The door to the track seemed hidden on purpose, snuggled between the end of a bar and a Dunkin’ Donuts stand. There was no sign and only a small window in the door to show you where you’re going.

There are no windows in any of the rooms of the casino, making the light streaming in from the track seem alien. The room is massive, with the entire front wall taken up by the viewing window and the rest of the room set up like a stadium, seats all the way up and down. Each seat is set up like a desk, with a place in front of you to set your program and drinks, and a flat-screen monitor to see the track up close.

As we sat waiting for the next race to begin, I watched the people sitting around me. Not nearly as many as had been playing the slots and the age range was narrow. College students to grandmothers played the slots. Everyone in this room looked older than 50, many in jackets, hats and sunglasses. They all looked like betting men. The room itself looked old, even though half of it was under “renovation”.

As I watched the old-timers walk by with their betting slips, I realized that once the rest of the casino was finished, it was only a matter of time before this room is converted into more slots.

And then the dogs started to run. Muscled, sleek, beautiful animals. Eight of them at a time, dirt exploding under their paws like mini landmines, their legs coming together with each stride in almost mechanical precision. While they ran, I almost forgot they were animals. They looked too perfect. Only when they finished and grouped around their handlers, tails wagging with excitement no matter what place they came in, did they look like regular dogs again.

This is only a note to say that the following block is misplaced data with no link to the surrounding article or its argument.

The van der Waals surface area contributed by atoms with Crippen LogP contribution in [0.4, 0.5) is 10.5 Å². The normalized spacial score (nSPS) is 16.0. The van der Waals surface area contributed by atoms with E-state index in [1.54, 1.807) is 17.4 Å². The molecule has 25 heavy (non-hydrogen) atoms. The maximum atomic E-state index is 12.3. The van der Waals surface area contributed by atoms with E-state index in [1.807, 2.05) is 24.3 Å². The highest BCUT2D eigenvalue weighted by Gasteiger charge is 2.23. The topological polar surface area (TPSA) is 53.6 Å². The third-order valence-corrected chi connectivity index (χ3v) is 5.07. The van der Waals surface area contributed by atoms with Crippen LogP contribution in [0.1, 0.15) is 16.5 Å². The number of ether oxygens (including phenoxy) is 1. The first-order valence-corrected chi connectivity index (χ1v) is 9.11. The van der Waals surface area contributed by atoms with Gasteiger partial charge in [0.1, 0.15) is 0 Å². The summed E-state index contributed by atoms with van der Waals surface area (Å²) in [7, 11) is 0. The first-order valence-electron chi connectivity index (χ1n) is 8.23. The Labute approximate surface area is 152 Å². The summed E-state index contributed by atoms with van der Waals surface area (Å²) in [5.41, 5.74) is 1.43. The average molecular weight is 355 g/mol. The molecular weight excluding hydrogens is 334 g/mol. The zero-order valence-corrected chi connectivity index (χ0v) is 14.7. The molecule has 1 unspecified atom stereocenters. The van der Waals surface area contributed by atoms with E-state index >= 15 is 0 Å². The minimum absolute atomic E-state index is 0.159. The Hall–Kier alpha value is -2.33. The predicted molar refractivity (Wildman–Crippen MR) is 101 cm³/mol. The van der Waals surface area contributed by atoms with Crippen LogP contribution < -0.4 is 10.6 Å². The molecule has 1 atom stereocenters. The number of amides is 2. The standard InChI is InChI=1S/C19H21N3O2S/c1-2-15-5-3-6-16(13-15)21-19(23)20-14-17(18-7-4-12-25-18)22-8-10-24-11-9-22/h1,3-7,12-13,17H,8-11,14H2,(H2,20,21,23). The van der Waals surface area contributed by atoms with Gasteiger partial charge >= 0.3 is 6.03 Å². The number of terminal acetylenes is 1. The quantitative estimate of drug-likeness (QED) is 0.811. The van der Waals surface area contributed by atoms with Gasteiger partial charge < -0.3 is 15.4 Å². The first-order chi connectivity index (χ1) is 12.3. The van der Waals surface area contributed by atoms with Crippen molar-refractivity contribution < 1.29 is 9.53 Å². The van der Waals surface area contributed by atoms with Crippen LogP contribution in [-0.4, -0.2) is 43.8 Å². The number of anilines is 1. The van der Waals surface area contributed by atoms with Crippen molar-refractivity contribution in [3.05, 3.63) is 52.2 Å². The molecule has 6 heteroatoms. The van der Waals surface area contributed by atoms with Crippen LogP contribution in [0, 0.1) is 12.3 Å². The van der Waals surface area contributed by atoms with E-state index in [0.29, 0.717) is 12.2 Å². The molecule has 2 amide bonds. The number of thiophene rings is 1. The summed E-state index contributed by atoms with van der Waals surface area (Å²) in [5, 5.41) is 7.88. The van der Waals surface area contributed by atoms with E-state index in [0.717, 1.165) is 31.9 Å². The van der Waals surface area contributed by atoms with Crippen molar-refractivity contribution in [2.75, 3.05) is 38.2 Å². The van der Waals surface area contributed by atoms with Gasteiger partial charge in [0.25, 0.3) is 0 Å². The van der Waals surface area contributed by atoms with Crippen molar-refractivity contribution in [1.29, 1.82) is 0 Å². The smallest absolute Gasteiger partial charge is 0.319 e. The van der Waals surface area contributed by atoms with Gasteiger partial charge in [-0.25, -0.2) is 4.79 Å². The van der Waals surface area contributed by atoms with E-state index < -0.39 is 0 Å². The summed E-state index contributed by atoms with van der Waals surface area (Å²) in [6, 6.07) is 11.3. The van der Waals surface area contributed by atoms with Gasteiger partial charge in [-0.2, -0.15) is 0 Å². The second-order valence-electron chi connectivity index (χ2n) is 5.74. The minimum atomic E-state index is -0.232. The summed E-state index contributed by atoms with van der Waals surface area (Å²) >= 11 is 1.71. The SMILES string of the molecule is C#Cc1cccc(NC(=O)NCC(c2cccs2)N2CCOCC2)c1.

After four races we left, walking back into the neon and noise of the slot machines, the slot machines that 30 minutes before had seemed fine. Now they seemed like a replacement for the dog races which were slowly passing their prime.

Not that electronic slot machines are inherently bad. Mindless entertainment has its place. I’ve never been one to turn down a game of Halo. It’s when mindless entertainment takes the place of something as involved and beautiful as dog racing that it becomes irritating. It takes intelligence, skill, experience and a gift to consistently bet well in dog racing. Anyone with fingers can push a button.

As we walked outside to the car I glanced up at the trees, blazing bright oranges, reds and yellows, dying for the snows and growing back green and full in the spring. Change can be a beautiful thing and those colors reminded me of that. But the dinging of the bell to signal the next race as we walked off reminded me of something else: that change can be ugly, knowing that if I visit again I might not have an opportunity to see those dogs. All I’ll have are the slots.